US President Barack Obama is viewed as a capable leader in Europe and Asia as he nears the end of his presidency, but his potential successors are not as popular abroad, a poll released Wednesday said.
A survey by the Pew Research Center of how 16 other countries view the United States found support for a future Hillary Clinton administration but little confidence in her Republican challenger Donald Trump.
Perceptions of Trump were strongly negative: "In nearly half the nations polled, the share of the public with confidence in Trump is in single digits," the report said.
Clinton is widely known worldwide from her years as secretary of state and first lady and received mostly positive marks, although her rating stayed consistently lower than Obama.
Confidence in Trump's abilities was highest in Italy at 21 per cent, but stood at just 3 per cent in Greece and 6 per cent in Sweden and Germany. Perceptions on how well Russian President Vladimir Putin and Chinese President Xi Jinping could handle world affairs correctly were marked low as well, Pew reported.
However, countries that viewed Putin and Xi more positively, like Italy and India, tended to view Trump as a better leader as well, though he still garnered overwhelmingly negative reactions.
"Places where you have these very right-wing, populist politicians supported are places more willing to support Trump," David Rennie, a columnist at The Economist said Wednesday at a Atlantic Council panel on the report. "We see the temptation towards a strongman government played out in this data."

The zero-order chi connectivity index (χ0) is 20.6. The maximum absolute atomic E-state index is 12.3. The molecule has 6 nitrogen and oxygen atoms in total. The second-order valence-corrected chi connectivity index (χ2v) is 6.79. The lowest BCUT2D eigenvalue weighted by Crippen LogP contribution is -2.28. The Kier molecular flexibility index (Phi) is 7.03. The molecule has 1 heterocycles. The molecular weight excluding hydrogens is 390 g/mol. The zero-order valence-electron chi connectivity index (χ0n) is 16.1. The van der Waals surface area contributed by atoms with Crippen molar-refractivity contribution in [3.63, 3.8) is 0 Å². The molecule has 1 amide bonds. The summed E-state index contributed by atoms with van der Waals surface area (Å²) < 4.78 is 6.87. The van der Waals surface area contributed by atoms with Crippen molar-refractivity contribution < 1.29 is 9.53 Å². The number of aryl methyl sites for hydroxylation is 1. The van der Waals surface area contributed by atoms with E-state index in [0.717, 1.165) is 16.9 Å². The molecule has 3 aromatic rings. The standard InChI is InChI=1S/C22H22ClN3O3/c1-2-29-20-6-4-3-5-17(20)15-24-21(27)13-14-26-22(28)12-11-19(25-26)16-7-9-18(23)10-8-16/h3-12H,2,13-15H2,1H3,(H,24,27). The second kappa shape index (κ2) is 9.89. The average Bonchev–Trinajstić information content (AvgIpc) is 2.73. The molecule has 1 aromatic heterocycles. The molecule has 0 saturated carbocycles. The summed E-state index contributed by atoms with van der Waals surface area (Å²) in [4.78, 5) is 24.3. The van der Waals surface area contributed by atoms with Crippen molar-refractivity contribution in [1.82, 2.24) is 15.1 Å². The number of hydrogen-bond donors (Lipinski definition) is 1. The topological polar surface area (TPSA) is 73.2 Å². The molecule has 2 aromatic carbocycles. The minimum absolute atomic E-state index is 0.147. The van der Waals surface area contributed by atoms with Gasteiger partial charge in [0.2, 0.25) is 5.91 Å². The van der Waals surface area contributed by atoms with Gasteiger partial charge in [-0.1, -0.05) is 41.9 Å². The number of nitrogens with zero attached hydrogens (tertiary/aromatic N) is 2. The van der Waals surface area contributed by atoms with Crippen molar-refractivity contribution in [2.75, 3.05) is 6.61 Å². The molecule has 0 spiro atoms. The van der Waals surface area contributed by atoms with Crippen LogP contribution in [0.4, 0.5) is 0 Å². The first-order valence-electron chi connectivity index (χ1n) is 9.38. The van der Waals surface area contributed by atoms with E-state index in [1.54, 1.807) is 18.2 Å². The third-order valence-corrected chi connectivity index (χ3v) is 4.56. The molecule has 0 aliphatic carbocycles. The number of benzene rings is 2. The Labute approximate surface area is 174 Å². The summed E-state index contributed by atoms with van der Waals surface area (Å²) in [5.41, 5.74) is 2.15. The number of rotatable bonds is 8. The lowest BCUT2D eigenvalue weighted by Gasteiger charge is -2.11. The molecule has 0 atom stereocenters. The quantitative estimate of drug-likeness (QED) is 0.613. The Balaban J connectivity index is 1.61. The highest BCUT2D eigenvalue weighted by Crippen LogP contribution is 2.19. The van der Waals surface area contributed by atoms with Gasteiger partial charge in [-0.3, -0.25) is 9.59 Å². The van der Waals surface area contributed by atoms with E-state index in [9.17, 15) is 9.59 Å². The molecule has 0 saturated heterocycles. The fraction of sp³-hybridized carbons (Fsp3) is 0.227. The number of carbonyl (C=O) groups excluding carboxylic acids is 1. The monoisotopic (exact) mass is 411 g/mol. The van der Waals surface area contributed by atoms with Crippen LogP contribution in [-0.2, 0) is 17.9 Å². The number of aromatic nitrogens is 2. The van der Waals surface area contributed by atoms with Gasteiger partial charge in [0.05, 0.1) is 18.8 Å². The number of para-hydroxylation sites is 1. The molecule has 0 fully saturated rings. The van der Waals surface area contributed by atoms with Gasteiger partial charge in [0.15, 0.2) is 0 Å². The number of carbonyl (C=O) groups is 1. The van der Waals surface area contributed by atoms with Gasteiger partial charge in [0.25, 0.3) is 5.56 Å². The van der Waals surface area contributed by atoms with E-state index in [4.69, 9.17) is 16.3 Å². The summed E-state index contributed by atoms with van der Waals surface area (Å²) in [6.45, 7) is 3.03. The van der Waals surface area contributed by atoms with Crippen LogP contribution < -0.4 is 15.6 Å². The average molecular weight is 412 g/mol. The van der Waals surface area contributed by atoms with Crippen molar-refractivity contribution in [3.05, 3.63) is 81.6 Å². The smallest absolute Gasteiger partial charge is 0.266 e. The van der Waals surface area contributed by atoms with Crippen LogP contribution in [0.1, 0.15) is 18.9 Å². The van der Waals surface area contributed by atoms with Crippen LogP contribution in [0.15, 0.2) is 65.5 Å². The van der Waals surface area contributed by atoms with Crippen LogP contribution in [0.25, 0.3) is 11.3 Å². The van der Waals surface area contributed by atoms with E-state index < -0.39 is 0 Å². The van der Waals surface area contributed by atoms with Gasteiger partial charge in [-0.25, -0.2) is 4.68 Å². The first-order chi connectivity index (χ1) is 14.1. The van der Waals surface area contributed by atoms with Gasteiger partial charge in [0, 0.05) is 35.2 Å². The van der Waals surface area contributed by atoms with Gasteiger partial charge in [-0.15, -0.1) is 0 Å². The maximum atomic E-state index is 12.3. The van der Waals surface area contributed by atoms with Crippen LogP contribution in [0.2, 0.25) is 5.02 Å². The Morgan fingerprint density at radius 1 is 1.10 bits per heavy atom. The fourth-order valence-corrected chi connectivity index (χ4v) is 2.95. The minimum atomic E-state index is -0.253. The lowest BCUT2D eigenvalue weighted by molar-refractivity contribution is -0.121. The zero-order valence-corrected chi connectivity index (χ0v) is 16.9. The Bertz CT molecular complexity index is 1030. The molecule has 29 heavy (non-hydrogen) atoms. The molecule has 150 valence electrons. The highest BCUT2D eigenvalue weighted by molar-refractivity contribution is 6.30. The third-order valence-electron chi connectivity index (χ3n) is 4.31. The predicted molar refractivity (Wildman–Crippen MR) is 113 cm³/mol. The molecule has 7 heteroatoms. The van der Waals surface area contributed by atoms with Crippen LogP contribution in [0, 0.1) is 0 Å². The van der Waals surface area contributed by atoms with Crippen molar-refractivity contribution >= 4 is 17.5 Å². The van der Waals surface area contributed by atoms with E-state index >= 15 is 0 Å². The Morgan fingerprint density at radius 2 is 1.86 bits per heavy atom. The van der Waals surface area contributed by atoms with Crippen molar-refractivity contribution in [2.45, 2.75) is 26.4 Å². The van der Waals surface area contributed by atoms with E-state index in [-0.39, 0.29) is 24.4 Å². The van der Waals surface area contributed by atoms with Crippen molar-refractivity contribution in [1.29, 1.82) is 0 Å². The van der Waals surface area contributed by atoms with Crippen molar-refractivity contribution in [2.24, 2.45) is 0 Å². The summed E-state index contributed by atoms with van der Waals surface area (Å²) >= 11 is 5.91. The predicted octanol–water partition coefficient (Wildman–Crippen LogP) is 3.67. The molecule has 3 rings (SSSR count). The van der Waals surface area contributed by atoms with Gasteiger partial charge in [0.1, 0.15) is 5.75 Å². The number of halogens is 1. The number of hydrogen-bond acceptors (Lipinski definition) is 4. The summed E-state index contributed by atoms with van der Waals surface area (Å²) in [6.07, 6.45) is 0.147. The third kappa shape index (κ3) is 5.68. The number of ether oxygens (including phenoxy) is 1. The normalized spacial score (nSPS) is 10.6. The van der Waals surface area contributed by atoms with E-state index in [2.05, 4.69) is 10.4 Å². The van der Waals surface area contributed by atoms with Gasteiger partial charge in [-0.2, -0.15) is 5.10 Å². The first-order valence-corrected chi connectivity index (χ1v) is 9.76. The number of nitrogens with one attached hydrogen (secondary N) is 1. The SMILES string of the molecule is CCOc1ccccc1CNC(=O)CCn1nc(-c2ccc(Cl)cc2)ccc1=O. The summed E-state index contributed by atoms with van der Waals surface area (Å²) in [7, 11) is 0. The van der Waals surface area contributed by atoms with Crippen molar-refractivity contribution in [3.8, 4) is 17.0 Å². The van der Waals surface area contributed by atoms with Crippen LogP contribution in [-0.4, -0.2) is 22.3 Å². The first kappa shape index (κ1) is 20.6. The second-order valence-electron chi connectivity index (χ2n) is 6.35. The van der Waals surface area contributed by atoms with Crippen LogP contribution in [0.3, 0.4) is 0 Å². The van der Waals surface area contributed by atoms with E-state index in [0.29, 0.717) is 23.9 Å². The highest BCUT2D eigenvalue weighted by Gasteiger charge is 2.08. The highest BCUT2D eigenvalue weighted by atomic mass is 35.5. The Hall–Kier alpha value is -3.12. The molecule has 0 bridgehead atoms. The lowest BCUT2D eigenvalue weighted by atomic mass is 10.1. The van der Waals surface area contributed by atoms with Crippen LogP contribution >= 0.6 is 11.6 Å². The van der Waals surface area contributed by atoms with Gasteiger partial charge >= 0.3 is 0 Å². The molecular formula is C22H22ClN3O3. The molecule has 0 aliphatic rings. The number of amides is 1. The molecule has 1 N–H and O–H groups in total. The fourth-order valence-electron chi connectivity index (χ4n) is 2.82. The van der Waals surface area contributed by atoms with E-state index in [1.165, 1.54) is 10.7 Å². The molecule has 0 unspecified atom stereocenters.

Some 83 per cent of respondents in Sweden and 79 per cent in Germany had confidence in Clinton's ability to handle world affairs, the survey found. The former secretary of state received the lowest levels of support from survey-takers in India and China, where just 28 per cent and 37 per cent, respectively, said they had confidence in her.
Obama has been consistently viewed better than his predecessor George W Bush, particularly in Europe. However, views of the US remained negative in the Middle East, excluding Israel, where countries have seen the US as unfavorable.
While European countries may have seen Obama as a better leader than George W Bush throughout his presidency, 2008 marked a downward turn in European views of the US as the world's leading economic power, Pew found. From 2010 to 2015, more Europeans saw China as the leading economic power over the US.
However, data shows that the US recently overtook China again as the perceived economic leader, with 40 per cent of Europeans polled saying the US was leading compared to 35 per cent pointing to China.
"Not too many people answer the EU or Japan, but say it's China or the US," Richard Wike, director of Pew global attitudes research, said. "There've been some interesting changes over the last years on how Europeans see the global economic balance of power," he said.
The survey was conducted from April 4 to May 29 in 10 European nations, four major Asia-Pacific countries, Canada and the United States.
Results for the survey are based on telephone and face-to-face interviews conducted under the direction of Princeton Survey Research Associates International and TNS BMRB. The results are based on national samples.